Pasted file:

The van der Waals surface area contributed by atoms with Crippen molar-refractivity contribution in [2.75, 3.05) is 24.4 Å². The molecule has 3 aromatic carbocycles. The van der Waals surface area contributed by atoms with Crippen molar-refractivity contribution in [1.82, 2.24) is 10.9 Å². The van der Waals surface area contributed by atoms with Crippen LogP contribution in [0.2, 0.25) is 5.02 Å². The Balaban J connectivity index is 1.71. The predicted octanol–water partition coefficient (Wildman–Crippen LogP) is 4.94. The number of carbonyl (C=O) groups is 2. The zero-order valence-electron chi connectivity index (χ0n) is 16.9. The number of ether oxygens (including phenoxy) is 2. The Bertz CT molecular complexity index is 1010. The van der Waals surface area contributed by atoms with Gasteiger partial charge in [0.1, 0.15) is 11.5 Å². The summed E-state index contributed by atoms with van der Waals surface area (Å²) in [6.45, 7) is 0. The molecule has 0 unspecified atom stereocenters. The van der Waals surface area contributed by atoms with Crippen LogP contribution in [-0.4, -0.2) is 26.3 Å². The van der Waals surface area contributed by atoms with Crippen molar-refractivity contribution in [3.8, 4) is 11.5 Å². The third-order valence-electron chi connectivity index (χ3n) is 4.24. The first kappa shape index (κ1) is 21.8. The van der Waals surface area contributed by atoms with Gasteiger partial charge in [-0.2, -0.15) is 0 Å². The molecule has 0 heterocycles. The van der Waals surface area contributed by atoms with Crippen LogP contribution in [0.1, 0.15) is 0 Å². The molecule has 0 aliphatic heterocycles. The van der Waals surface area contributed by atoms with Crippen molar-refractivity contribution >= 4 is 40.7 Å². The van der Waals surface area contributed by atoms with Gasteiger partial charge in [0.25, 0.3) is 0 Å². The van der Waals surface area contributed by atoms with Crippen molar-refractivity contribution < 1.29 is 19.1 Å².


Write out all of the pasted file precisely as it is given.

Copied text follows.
The van der Waals surface area contributed by atoms with Crippen molar-refractivity contribution in [2.75, 3.05) is 24.4 Å². The molecule has 3 aromatic carbocycles. The van der Waals surface area contributed by atoms with Crippen molar-refractivity contribution in [1.82, 2.24) is 10.9 Å². The van der Waals surface area contributed by atoms with Crippen LogP contribution in [0.2, 0.25) is 5.02 Å². The Balaban J connectivity index is 1.71. The predicted octanol–water partition coefficient (Wildman–Crippen LogP) is 4.94. The number of carbonyl (C=O) groups is 2. The zero-order valence-electron chi connectivity index (χ0n) is 16.9. The number of ether oxygens (including phenoxy) is 2. The Bertz CT molecular complexity index is 1010. The van der Waals surface area contributed by atoms with Gasteiger partial charge in [0.1, 0.15) is 11.5 Å². The summed E-state index contributed by atoms with van der Waals surface area (Å²) in [6.45, 7) is 0. The molecule has 0 unspecified atom stereocenters. The van der Waals surface area contributed by atoms with Crippen LogP contribution in [-0.4, -0.2) is 26.3 Å². The van der Waals surface area contributed by atoms with Crippen molar-refractivity contribution in [3.8, 4) is 11.5 Å². The third-order valence-electron chi connectivity index (χ3n) is 4.24. The first kappa shape index (κ1) is 21.8. The van der Waals surface area contributed by atoms with Gasteiger partial charge in [-0.2, -0.15) is 0 Å². The molecule has 0 heterocycles. The van der Waals surface area contributed by atoms with Crippen LogP contribution in [0.1, 0.15) is 0 Å². The molecule has 0 aliphatic heterocycles. The van der Waals surface area contributed by atoms with Crippen molar-refractivity contribution >= 4 is 40.7 Å². The van der Waals surface area contributed by atoms with Gasteiger partial charge in [0.25, 0.3) is 0 Å². The van der Waals surface area contributed by atoms with Crippen molar-refractivity contribution < 1.29 is 19.1 Å².